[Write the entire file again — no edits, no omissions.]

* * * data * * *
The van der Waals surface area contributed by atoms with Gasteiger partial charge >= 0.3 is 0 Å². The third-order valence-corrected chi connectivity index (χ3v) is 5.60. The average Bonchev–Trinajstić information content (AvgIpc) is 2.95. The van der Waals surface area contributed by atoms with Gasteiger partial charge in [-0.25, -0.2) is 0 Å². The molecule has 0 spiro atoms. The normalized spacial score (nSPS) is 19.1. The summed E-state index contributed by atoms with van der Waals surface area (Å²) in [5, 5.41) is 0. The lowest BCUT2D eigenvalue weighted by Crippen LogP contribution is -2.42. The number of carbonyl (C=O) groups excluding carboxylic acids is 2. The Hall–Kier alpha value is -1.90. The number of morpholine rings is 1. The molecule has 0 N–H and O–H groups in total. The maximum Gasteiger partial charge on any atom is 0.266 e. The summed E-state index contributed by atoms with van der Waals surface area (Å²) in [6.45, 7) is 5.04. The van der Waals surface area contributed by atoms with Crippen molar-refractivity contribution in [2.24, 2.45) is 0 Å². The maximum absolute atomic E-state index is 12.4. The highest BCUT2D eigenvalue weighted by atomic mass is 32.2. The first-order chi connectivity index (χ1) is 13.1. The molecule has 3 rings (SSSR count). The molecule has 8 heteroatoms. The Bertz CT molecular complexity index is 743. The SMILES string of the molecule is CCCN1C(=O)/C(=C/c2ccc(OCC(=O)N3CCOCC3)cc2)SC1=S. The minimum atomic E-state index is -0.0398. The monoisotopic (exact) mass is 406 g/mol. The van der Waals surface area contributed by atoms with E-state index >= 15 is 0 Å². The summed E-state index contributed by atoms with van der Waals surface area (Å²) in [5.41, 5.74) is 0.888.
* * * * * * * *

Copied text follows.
The van der Waals surface area contributed by atoms with Gasteiger partial charge >= 0.3 is 0 Å². The third-order valence-corrected chi connectivity index (χ3v) is 5.60. The average Bonchev–Trinajstić information content (AvgIpc) is 2.95. The van der Waals surface area contributed by atoms with Gasteiger partial charge in [-0.25, -0.2) is 0 Å². The molecule has 0 spiro atoms. The normalized spacial score (nSPS) is 19.1. The summed E-state index contributed by atoms with van der Waals surface area (Å²) in [5, 5.41) is 0. The lowest BCUT2D eigenvalue weighted by Crippen LogP contribution is -2.42. The number of carbonyl (C=O) groups excluding carboxylic acids is 2. The Hall–Kier alpha value is -1.90. The number of morpholine rings is 1. The molecule has 0 N–H and O–H groups in total. The maximum Gasteiger partial charge on any atom is 0.266 e. The summed E-state index contributed by atoms with van der Waals surface area (Å²) in [6.45, 7) is 5.04. The van der Waals surface area contributed by atoms with Crippen molar-refractivity contribution in [2.24, 2.45) is 0 Å². The maximum absolute atomic E-state index is 12.4. The highest BCUT2D eigenvalue weighted by atomic mass is 32.2. The first-order chi connectivity index (χ1) is 13.1. The molecule has 3 rings (SSSR count). The molecule has 8 heteroatoms. The Bertz CT molecular complexity index is 743. The SMILES string of the molecule is CCCN1C(=O)/C(=C/c2ccc(OCC(=O)N3CCOCC3)cc2)SC1=S. The minimum atomic E-state index is -0.0398. The monoisotopic (exact) mass is 406 g/mol. The van der Waals surface area contributed by atoms with E-state index >= 15 is 0 Å². The summed E-state index contributed by atoms with van der Waals surface area (Å²) in [5.41, 5.74) is 0.888.